Volume 32 Issue 12 December 1982
Personal experiences of the Second World War in Britain, how and why they should be used and what do they contribute to official histories of the conflict.
Guiseppe Garibaldi, the Italian patriot and legendary hero of the risorgimento, died in 1882. His style of leadership - and his famous red shirts - explains Malcolm Deas, were a legacy of his South American experienced and proved an inspiration to Latin-American radicals for many generations.
Judith Brown surveys the relevant literature for understanding Indian society and history.
Changes in the structure of the Court and the emergence of religion as a major political issue curbed the influence of faction in the later Tudor period. But it was not eliminated; the last decade of Elizabeth's reign, argues Simon Adams, saw the greatest faction-struggle of the sixteenth-century.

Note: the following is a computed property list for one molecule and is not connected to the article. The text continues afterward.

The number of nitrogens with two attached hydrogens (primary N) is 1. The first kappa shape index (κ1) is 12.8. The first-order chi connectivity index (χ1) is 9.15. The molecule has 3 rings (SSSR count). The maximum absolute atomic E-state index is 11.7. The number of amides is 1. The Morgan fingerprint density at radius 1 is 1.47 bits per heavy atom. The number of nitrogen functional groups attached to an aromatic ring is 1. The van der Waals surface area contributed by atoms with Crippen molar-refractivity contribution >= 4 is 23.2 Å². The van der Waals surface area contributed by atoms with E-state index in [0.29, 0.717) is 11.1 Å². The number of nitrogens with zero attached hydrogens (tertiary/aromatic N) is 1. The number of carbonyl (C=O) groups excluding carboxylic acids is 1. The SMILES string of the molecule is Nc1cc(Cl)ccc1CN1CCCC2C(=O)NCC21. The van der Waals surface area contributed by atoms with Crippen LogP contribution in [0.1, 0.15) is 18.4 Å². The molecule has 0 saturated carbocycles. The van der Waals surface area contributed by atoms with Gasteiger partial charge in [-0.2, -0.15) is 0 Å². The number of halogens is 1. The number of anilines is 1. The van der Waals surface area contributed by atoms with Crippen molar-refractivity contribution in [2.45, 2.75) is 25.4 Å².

The publication of Exploring the Urban Past edited by David Cannadine and David Reeder, The Rise of Suburbia edited by F.M.L. Thompson and The English Terraced House by Stefan Muthesius, occasions Robert Thorne to reflect on the burgeoning interest of historians in suburban history.
As with his mentor, Christopher Wren, it is only necessary to look around, explains Bryan Little, to see the monuments to James Gibbs, that prolific early eighteenth-century architect.
In this article, the complex relationship between England and the Principality is reflected, as D. Huw Owen traces the claimants of this title from 1245 to 1490, when Henry VII's son, Arthur, was proclaimed Prince of Wales.
In the last days of his life, explains William S. McFeely, Ulysses S. Grant, Civil War General and twice President of the United States, sat on the porch of his home at Mount McGregor writing the story of his life.
Garibaldi came to England on a brief visit in 1864 and provided inspiration and a battle-cry for English radicalism. Yet in the 100 years since his death, argues John A. Davis, his image has mellowed into that of a liberal hero.